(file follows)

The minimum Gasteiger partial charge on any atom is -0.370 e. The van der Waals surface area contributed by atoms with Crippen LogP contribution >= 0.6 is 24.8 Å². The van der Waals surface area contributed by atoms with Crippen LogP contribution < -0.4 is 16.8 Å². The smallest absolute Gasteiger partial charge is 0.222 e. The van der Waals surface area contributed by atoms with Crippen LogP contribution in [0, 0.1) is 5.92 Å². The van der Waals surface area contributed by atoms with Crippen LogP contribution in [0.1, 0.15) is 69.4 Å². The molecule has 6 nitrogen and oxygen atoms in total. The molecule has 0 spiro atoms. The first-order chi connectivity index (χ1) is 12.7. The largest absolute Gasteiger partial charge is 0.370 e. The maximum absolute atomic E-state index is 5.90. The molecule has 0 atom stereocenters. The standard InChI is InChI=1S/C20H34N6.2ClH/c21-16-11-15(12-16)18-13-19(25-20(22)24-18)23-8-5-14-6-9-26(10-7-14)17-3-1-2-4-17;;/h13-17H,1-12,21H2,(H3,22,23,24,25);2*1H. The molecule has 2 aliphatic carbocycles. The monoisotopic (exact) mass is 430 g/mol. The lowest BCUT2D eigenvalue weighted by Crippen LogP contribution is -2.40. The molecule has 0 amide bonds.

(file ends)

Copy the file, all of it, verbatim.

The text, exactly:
The minimum Gasteiger partial charge on any atom is -0.370 e. The van der Waals surface area contributed by atoms with Crippen LogP contribution >= 0.6 is 24.8 Å². The van der Waals surface area contributed by atoms with Crippen LogP contribution < -0.4 is 16.8 Å². The smallest absolute Gasteiger partial charge is 0.222 e. The van der Waals surface area contributed by atoms with Crippen LogP contribution in [0, 0.1) is 5.92 Å². The van der Waals surface area contributed by atoms with Crippen LogP contribution in [0.1, 0.15) is 69.4 Å². The molecule has 6 nitrogen and oxygen atoms in total. The molecule has 0 spiro atoms. The first-order chi connectivity index (χ1) is 12.7. The largest absolute Gasteiger partial charge is 0.370 e. The maximum absolute atomic E-state index is 5.90. The molecule has 0 atom stereocenters. The standard InChI is InChI=1S/C20H34N6.2ClH/c21-16-11-15(12-16)18-13-19(25-20(22)24-18)23-8-5-14-6-9-26(10-7-14)17-3-1-2-4-17;;/h13-17H,1-12,21H2,(H3,22,23,24,25);2*1H. The molecule has 2 aliphatic carbocycles. The monoisotopic (exact) mass is 430 g/mol. The lowest BCUT2D eigenvalue weighted by Crippen LogP contribution is -2.40. The molecule has 0 amide bonds.